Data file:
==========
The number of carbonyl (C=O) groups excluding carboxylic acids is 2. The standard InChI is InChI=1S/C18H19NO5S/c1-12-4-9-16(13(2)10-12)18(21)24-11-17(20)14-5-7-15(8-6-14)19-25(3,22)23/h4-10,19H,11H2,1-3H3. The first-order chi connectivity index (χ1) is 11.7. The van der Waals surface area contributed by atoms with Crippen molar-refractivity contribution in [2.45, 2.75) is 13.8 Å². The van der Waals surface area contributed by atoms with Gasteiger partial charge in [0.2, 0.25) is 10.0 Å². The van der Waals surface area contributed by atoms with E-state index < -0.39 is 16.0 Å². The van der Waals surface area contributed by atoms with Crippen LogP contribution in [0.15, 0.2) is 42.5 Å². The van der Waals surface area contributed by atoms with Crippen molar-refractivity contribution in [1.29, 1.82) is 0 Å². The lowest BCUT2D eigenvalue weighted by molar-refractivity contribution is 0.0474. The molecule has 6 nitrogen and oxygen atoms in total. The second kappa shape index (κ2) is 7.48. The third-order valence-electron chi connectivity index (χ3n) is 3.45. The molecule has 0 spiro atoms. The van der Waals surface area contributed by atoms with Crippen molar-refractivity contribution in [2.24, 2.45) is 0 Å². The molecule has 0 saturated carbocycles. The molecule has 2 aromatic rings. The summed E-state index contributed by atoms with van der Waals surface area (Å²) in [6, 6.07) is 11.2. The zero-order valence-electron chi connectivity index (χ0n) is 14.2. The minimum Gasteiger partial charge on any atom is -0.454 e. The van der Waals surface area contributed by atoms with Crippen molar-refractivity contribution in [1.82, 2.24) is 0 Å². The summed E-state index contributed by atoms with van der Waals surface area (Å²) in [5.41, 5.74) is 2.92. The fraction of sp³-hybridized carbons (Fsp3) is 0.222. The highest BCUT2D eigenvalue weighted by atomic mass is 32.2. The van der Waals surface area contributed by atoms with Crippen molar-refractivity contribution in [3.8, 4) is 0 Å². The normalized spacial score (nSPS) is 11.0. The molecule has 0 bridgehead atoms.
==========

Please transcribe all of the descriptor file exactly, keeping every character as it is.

The number of carbonyl (C=O) groups excluding carboxylic acids is 2. The standard InChI is InChI=1S/C18H19NO5S/c1-12-4-9-16(13(2)10-12)18(21)24-11-17(20)14-5-7-15(8-6-14)19-25(3,22)23/h4-10,19H,11H2,1-3H3. The first-order chi connectivity index (χ1) is 11.7. The van der Waals surface area contributed by atoms with Crippen molar-refractivity contribution in [2.45, 2.75) is 13.8 Å². The van der Waals surface area contributed by atoms with Gasteiger partial charge in [0.2, 0.25) is 10.0 Å². The van der Waals surface area contributed by atoms with E-state index < -0.39 is 16.0 Å². The van der Waals surface area contributed by atoms with Crippen LogP contribution in [0.15, 0.2) is 42.5 Å². The van der Waals surface area contributed by atoms with Crippen molar-refractivity contribution in [1.29, 1.82) is 0 Å². The lowest BCUT2D eigenvalue weighted by molar-refractivity contribution is 0.0474. The molecule has 6 nitrogen and oxygen atoms in total. The second kappa shape index (κ2) is 7.48. The third-order valence-electron chi connectivity index (χ3n) is 3.45. The molecule has 0 spiro atoms. The van der Waals surface area contributed by atoms with Crippen molar-refractivity contribution in [2.24, 2.45) is 0 Å². The molecule has 0 saturated carbocycles. The molecule has 2 aromatic rings. The summed E-state index contributed by atoms with van der Waals surface area (Å²) in [6, 6.07) is 11.2. The zero-order valence-electron chi connectivity index (χ0n) is 14.2. The minimum Gasteiger partial charge on any atom is -0.454 e. The van der Waals surface area contributed by atoms with Crippen molar-refractivity contribution in [1.82, 2.24) is 0 Å². The summed E-state index contributed by atoms with van der Waals surface area (Å²) in [5.41, 5.74) is 2.92. The fraction of sp³-hybridized carbons (Fsp3) is 0.222. The highest BCUT2D eigenvalue weighted by atomic mass is 32.2. The van der Waals surface area contributed by atoms with Crippen molar-refractivity contribution in [3.8, 4) is 0 Å². The normalized spacial score (nSPS) is 11.0. The molecule has 0 bridgehead atoms.